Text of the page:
Generally, the police must obtain a warrant before conducting a search. California v. Carney , 471 U.S. 386, 390-91 (1985). Over eight decades ago, however, the Supreme Court recognized an exception to this requirement for the searches of automobiles. See Carroll v. United States , 267 U.S. 132, 153 (1925). Under this automobile exception, "where there was probable cause to search a vehicle a search is not unreasonable if based on facts that would justify the issuance of a warrant, even though a warrant has not been actually obtained ." Maryland v. Dyson , 527 U.S. 465, 467 (1999) (citation and internal quotation marks omitted) (emphasis in original). The automobile exception "does not have a separate exigency requirement: If a car is readily mobile and probable cause exists to believe it contains contraband, the Fourth Amendment . . . permits police to search the vehicle without more." Id . (citation and internal quotation marks omitted) (alteration in original). "The mere inherent mobility of the vehicle is sufficient to constitute the 'ready mobility' the automobile exception recognizes." United States v. Howard , 489 F.3d 484, 494 (2d Cir. 2007).*fn6 "Under the collective or imputed knowledge doctrine, an arrest or search is permissible where the actual arresting or searching officer lacks the specific information to form the basis for probable cause or reasonable suspicion but sufficient information to justify the arrest or search was known by other law enforcement officials initiating or involved with the investigation." United States v. Colon, 250 F.3d 130, 135 (2d Cir. 2001); see also Illinois v. Andreas, 463 U.S. 765, 771 n.5 (1983) ("[W]here law enforcement authorities are cooperating in an investigation, as here, the knowledge of one is presumed shared by all."). Under Second Circuit precedent, application of this doctrine "requires that at some point along the line, some law enforcement official-or perhaps some agglomeration of such officials-involved must possess sufficient information to permit the conclusion that a search or arrest is justified." Colon, 250 F.3d at 136; see also United States v. Santa, 180 F.3d 20, 28 (2d Cir. 1999) (noting that "imputation of knowledge from one police officer to another" requires that officers be "working on the same case").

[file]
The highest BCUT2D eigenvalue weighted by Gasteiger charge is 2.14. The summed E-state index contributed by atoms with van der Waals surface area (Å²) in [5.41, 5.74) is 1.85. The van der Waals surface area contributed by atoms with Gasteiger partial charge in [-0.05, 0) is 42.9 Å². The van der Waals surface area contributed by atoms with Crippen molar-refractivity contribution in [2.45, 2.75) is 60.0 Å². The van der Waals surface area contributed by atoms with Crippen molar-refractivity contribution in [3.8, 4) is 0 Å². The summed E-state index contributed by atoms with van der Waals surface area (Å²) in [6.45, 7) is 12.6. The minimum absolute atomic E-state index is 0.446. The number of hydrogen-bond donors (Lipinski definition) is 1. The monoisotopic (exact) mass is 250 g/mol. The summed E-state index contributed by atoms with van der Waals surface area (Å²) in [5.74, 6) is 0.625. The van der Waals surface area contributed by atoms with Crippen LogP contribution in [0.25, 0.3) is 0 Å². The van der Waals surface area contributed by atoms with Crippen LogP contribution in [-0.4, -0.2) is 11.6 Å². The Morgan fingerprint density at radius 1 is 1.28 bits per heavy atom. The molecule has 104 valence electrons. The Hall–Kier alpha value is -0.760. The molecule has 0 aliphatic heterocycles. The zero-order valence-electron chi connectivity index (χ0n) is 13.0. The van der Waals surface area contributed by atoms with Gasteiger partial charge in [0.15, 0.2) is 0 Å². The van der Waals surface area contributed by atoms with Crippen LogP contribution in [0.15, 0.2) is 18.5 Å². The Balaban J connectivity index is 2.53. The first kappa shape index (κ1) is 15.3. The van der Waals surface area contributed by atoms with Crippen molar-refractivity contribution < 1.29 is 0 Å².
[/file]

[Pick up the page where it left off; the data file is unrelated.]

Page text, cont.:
Here, it is undisputed that, at the time of the search, Farrell and Rapone were assisting the DEA in its investigation of defendant's drug activities. Rapone and Farrell both testified that the DEA, at around 11:00 P.M. on July 10, 2007, asked them to follow defendant's vehicle and stop it if it committed a traffic violation. (Tr. at 12-14, 22-24, 50, 58-60.) Iezzi testified that around 10:30 P.M. or 11:00 P.M. on July 10, 2007, he instructed two officers of the Philadelphia highway patrol to "maintain a close surveillance" and that the "vehicle may have to be stopped for investigation." (Tr. at 94.) Infante also confirmed that he asked local police officers to pull over defendant's vehicle only if it committed a traffic violation. (Tr. at 143-44.) Therefore, under the collective knowledge doctrine, Farrell and Rapone are deemed to know everything the rest of the agents and officers working on the investigation knew.